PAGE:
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THE GORDIAN KNOT

23 March 2005

I've got a mysterious tale to share that would make Agatha Christie turn pale.

Last weekend I had a party in a casino for all the employees of the chainstore I work for. It started at 19.30, so I had a pocket of time in the afternoon to get some work done. Pre-emptively sketching the new August seemed like a wise idea, so I did. For completeness, yes, it was this very page. Or rather, it wasn't. Already mysterious, eh? While I was drawing, housemate and friend Jasper came in to query if he might use my computer when I was gone, which has a connection to the internet. So when I was done drawing and went to the casino, I left the door open for Jasper to enter my room.

I never visited a casino before, and after this I'm pretty sure it won't happen again. I found it a remarkably pathetic place. It made this impression on me for two reasons. The first was that I had never really realised until then how utterly useless it is to gamble away your money when you don't have a say in whether you win or not. It's completely up to chance, which are quite unfavourable odds. If I'm putting something on the line I'd like it to depend on my own wit and strategy, instead of a cold machine that doesn't feel anything. The second reason was that there was so very little 'antique' value there. Everything was digital, virtual. The hazy gloss of computerscreens shined on faces of old ladies with beakers full of coins, and it was so completely lifeless. Even if the gambling would have had any appeal, I surely wasn't going to sit in front of a screen portraying fake wheels and illusions of gambling apparatuses.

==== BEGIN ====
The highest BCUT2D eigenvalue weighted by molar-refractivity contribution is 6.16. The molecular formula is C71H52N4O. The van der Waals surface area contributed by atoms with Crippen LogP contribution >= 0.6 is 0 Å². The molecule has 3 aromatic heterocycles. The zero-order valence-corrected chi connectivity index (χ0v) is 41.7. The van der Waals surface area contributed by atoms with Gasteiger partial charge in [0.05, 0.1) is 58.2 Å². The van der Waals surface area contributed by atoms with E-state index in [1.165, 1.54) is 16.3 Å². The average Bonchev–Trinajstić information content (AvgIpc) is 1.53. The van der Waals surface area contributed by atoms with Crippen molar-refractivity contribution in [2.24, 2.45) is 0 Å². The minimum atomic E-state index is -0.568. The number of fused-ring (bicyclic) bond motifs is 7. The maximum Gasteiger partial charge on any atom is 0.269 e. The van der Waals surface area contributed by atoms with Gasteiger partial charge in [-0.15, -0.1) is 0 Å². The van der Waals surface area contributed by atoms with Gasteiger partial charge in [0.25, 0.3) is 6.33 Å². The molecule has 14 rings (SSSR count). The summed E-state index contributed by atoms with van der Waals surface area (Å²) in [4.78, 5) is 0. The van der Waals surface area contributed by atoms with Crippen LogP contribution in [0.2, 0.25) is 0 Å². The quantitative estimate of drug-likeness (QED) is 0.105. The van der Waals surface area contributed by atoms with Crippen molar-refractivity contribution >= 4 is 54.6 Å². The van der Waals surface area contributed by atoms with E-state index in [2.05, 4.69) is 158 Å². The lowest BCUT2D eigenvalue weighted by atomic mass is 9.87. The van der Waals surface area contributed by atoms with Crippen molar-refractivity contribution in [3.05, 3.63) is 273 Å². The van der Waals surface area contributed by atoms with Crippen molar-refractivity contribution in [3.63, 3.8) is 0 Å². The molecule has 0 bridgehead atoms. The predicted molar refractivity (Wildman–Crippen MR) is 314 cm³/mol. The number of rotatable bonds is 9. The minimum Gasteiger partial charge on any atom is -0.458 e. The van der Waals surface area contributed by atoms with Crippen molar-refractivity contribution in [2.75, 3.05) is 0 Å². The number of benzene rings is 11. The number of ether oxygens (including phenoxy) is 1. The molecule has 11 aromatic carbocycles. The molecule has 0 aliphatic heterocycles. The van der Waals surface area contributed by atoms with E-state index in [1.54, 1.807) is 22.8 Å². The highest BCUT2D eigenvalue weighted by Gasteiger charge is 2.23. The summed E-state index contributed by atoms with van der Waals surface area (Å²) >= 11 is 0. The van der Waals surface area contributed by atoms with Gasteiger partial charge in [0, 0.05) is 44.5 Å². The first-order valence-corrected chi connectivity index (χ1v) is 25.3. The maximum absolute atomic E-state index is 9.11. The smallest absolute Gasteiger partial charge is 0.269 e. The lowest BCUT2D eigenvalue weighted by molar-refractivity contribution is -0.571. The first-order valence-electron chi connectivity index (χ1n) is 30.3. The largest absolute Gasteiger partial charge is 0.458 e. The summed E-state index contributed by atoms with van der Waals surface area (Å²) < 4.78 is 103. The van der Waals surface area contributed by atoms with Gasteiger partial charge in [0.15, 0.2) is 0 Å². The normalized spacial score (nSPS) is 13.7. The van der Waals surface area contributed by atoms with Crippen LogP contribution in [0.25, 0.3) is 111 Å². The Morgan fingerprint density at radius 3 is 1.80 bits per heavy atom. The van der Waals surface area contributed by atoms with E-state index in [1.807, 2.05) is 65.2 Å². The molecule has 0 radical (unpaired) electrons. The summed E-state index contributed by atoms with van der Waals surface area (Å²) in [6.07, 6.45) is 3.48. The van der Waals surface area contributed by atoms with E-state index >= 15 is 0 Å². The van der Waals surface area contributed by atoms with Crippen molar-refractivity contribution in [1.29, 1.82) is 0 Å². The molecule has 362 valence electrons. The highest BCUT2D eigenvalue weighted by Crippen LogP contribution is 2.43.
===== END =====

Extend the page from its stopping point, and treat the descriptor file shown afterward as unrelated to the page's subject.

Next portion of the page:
Which brought me to another thought. The [senior] people who are mesmerized by the screens now must be entranced by the concept of virtuality and interactivity. How will the casino's fare if they are gone and replaced by, well, us? We who are used to interactivity that runs infinitely deeper than pushing a button and seeing virtual dials spin? They are dead! Casino's might have to completely rethink their methods. But I might be mistaken. Actually I think I am.

Regardless, I went home not too long after I arrived, because these parties are usually diplomatic engagements for me anyway. I'll show my face, have a few drinks on the house, talk to some notables and friends, and then get the freak out of there. Well, I did have fun, really, but for me the expiration date of a party is always due quite swiftly. Anyway, when I returned home I didn't notice anything peculiar. No corpses in the curtains, and my majestic collection of birds was still there (actually I don't have birds). I went to bed. When I woke up I got to the living room and then it hit me, my sketched page of Captain August was missing! Before I go any further, I have to tell you that I am, in fact, quirky. That means that whenever I've drawn something and leave it lying, I always flip the page so that (get this) dust won't settle on the drawing. But oh dear, the page was missing. And I had a suspicion. I rushed to Jaspers room and asked him and- well, in the end he managed to extract the page from the garbage bin, all messed up, torn and crumbled. He hadn't seen the drawings on the flipside and had drawn a thank-you-picture for me for my leaving the room open, only to get embarrassed by it and discard it before I returned.

The upside is, now Jasper is eternally endebted to me and I will be able to get anything done from him. He is now my involuntary slave forever, and I his legally binding master. So yeah I had to redraw the page, but I think I managed to improve on the original. I hate to do things twice, but at least it got me instant material for this rant. Turn around, step on another ridiculous situation.

Roderick.